|"Is this all real? Or has this been happening inside my head?"
The subject of this article is a real-life person, company, product, or creative work that has been mentioned "in-universe" in a canon source. The Harry Potter Compendium is written from the perspective that all information presented in canon is true (e.g., Hogwarts really exists), and, as such, details contained in this article may differ from real world facts.
"The Spectral Thief of Old London Town"Edit
In the early 17th century, wizard thief Eldon Elsrickle returned to London after having fled to Africa for a time to evade imprisonment. In Africa, he learnt about the Unlocking Charm (which was, at the time, an unheard of spell in the western world) from an ancient African sorcerer.
Elsrickle terrorised London with his new spell, burgling Muggle and wizarding homes alike. It was only when fellow Londoner Blagdon Blay invented the Anti-Alohomora Charm (in response to having his house broken-into nineteen times in the course of two weeks) that Londoners found safety again, and a frustrated Elsrickle stopped.
The Great Fire of LondonEdit
The Great Fire of London was a major conflagration that swept through the central parts of the City of London, beginning on Sunday, 2 September, 1666. The Muggles say the Great Fire of London started in a bakery on Pudding Lane, but there is debate among the wizarding community whether it began in the bakery or in the basement of the house next door, where legend has it a young Welsh Green was being kept. 
In the late 19th century, the conditions on the relatively impoverished neighbourhoods of London worsened: robbery, violence, prostitution, social disturbance and alcohol dependency were commonplace.
As a climate of crime and fear flourished in the 1880s, Sir Herbert Varney, a vampire, started to prey on London women. He was eventually hunted down and killed by a specially-assigned task-force from the Department for the Regulation and Control of Magical Creatures. Around the same time, a Boggart, popularly known as the Bludgeoning Boggart of Old London Town, prowled the back streets of London and, feeding on people's fears, took on the form of a "murderous thug", before having been reduced to a hamster with one simple incantation — these two seem to account for the "serial killer" that Muggles dubbed "Jack the Ripper".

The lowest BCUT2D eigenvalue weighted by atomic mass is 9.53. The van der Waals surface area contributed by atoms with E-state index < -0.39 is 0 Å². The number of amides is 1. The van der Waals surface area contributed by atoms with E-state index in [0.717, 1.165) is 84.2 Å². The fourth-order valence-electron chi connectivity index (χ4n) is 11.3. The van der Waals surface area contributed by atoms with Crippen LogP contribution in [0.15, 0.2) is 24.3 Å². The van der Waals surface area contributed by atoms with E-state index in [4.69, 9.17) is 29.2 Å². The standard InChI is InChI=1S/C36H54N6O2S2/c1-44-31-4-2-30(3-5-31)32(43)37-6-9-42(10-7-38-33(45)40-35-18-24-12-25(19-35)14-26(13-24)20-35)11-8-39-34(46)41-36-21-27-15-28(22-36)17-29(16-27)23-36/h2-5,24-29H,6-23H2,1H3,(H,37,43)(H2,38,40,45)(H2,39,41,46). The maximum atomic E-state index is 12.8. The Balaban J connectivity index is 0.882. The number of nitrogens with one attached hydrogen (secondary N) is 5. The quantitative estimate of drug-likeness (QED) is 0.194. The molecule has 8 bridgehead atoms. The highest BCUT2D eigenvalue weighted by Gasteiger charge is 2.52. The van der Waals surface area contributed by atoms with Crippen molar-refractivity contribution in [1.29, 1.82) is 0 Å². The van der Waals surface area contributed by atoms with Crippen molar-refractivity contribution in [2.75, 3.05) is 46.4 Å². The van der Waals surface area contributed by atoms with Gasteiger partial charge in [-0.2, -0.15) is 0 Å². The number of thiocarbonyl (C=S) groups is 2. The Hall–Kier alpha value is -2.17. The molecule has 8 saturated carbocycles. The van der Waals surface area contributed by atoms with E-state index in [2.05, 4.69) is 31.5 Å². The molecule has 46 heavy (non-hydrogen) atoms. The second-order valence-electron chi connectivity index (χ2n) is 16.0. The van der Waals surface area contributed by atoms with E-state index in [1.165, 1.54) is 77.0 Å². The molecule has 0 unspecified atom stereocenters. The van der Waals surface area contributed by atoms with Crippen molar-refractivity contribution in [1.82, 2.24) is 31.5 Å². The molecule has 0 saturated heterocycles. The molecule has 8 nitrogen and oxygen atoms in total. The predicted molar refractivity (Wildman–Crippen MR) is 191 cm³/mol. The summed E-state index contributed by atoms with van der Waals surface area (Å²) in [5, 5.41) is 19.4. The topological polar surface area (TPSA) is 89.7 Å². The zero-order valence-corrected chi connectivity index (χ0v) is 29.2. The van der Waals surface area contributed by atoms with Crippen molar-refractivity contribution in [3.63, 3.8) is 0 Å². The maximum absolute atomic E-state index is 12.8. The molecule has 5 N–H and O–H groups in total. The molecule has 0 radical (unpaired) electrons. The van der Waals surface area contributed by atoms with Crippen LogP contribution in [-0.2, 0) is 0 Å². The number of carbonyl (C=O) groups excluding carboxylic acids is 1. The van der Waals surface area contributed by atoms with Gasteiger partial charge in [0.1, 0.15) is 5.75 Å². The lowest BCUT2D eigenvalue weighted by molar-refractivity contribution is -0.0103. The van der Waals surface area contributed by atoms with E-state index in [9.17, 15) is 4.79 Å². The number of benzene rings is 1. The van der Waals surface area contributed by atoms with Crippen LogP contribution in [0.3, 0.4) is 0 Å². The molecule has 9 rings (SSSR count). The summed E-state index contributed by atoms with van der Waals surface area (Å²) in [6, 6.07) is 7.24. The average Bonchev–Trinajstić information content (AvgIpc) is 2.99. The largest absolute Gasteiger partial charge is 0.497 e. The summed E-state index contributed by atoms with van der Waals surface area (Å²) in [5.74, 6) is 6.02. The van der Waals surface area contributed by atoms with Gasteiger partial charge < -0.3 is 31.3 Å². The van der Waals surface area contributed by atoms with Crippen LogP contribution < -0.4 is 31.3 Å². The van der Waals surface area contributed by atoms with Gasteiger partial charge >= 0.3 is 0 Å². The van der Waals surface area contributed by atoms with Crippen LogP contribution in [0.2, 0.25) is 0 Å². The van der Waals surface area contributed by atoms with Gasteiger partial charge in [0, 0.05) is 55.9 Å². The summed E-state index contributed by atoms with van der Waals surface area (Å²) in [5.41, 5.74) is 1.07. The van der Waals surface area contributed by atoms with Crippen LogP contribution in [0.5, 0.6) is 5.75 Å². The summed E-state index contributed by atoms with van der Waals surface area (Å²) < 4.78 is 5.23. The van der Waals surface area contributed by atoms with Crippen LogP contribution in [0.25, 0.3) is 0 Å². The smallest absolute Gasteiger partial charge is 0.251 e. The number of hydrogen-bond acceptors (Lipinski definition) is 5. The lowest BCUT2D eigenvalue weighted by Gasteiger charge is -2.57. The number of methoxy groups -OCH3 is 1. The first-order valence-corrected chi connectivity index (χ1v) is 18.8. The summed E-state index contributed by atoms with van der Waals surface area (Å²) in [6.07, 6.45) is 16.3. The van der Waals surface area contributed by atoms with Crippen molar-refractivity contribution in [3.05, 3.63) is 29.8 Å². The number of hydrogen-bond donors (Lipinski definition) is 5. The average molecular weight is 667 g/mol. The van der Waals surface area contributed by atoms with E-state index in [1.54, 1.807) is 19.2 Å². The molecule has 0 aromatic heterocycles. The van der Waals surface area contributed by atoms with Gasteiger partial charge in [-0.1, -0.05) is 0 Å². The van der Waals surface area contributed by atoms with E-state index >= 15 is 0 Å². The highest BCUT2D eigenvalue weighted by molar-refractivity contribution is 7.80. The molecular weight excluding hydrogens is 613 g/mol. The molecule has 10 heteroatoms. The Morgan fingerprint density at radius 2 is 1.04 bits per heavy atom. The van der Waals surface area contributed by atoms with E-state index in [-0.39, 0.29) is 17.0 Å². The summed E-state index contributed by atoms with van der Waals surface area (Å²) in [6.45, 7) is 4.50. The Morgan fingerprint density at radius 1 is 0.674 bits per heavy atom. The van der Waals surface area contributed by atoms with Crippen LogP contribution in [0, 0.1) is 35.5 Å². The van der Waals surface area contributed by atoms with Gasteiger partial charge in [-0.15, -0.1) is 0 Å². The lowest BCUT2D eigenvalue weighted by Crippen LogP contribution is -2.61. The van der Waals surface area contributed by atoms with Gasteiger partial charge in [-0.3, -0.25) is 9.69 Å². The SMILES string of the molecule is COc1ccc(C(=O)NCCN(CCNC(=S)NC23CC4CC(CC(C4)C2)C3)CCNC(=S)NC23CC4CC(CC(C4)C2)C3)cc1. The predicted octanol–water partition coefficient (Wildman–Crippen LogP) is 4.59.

Caractacus Phelps's prankEdit
On 1 April, 1979, Caractacus Phelps exploded no less than eight-hundred Stink Pellets, by dropping them en-masse from the roof of the Daily Prophet building in Diagon Alley. The resultant gas cloud caused untold discomfort throughout London, and approximately five-hundred cases of Stinkitus were reported. The Muggle authorities explained the stinking cloud away as an unpleasant emission from a nearby factory.
Second Wizarding WarEdit
London felt the effects of the Second Wizarding War severely. Many buildings and homes were destroyed or ransacked, and many people were attacked within the City during Lord Voldemort's rise of power: a crowded Millennium Bridge was brought down by a group of Death Eaters, Emmeline Vance was found dead near 10 Downing Street, Diagon Alley was attacked, leading to Garrick Ollivander's kidnapping and Florean Fortescue's murder.
London is an important city because it is where the Government of the whole United Kingdom is located. Some of its governmental locations include:
- 10 Downing Street  (the official residence and office of the Muggle Prime Minister of the United Kingdom)
- British Ministry of Magic Headquarters (main offices of the Ministry of Magic)
- Buckingham Palace 
- Sofie's office building  (a Muggle politician's offices, overlooking the Thames)
- Luchino Caffe
- A hamburger restaurant at Paddington Station 
- Chester Stevens Estate Agents  (a Muggle property management establishment)
- Diagon Alley  (a wizarding commercial street, including many shops)
- Gladrags Wizardwear (a wizarding clothing shop)
- John Kent Fruiterers  (a Muggle greengrocer's)